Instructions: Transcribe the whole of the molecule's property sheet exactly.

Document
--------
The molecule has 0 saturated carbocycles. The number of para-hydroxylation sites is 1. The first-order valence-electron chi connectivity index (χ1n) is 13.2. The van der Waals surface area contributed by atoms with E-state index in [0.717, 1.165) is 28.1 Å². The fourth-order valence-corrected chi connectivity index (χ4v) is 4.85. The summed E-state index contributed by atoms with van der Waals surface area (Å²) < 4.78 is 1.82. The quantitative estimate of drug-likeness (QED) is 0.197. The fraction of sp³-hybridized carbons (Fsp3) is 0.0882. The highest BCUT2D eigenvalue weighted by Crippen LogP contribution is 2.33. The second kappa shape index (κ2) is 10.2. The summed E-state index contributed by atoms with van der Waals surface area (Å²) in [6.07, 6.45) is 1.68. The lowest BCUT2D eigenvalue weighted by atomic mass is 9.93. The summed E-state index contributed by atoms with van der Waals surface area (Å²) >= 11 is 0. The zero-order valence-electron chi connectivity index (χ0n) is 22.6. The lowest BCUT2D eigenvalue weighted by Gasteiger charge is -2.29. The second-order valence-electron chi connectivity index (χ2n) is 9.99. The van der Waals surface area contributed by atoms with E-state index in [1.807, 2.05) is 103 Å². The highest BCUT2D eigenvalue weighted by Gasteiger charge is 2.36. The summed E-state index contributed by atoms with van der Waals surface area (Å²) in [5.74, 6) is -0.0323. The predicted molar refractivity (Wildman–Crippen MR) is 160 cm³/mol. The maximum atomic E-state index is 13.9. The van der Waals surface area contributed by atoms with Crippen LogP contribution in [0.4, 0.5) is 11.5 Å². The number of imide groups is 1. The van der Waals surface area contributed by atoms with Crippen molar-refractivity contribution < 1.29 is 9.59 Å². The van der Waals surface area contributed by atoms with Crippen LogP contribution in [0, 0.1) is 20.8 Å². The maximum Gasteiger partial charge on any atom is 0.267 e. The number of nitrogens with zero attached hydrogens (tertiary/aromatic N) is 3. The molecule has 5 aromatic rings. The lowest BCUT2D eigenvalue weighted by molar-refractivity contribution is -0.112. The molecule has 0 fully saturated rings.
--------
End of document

The molecule has 0 saturated carbocycles. The number of para-hydroxylation sites is 1. The first-order valence-electron chi connectivity index (χ1n) is 13.2. The van der Waals surface area contributed by atoms with E-state index in [0.717, 1.165) is 28.1 Å². The fourth-order valence-corrected chi connectivity index (χ4v) is 4.85. The summed E-state index contributed by atoms with van der Waals surface area (Å²) < 4.78 is 1.82. The quantitative estimate of drug-likeness (QED) is 0.197. The fraction of sp³-hybridized carbons (Fsp3) is 0.0882. The highest BCUT2D eigenvalue weighted by Crippen LogP contribution is 2.33. The second kappa shape index (κ2) is 10.2. The summed E-state index contributed by atoms with van der Waals surface area (Å²) in [6.07, 6.45) is 1.68. The lowest BCUT2D eigenvalue weighted by atomic mass is 9.93. The summed E-state index contributed by atoms with van der Waals surface area (Å²) >= 11 is 0. The zero-order valence-electron chi connectivity index (χ0n) is 22.6. The lowest BCUT2D eigenvalue weighted by Gasteiger charge is -2.29. The second-order valence-electron chi connectivity index (χ2n) is 9.99. The van der Waals surface area contributed by atoms with E-state index in [1.807, 2.05) is 103 Å². The highest BCUT2D eigenvalue weighted by Gasteiger charge is 2.36. The summed E-state index contributed by atoms with van der Waals surface area (Å²) in [5.74, 6) is -0.0323. The predicted molar refractivity (Wildman–Crippen MR) is 160 cm³/mol. The maximum atomic E-state index is 13.9. The van der Waals surface area contributed by atoms with Crippen LogP contribution in [0.4, 0.5) is 11.5 Å². The number of imide groups is 1. The van der Waals surface area contributed by atoms with Crippen molar-refractivity contribution < 1.29 is 9.59 Å². The van der Waals surface area contributed by atoms with Crippen LogP contribution in [0, 0.1) is 20.8 Å². The maximum Gasteiger partial charge on any atom is 0.267 e. The number of nitrogens with zero attached hydrogens (tertiary/aromatic N) is 3. The molecule has 5 aromatic rings. The lowest BCUT2D eigenvalue weighted by molar-refractivity contribution is -0.112. The molecule has 0 fully saturated rings.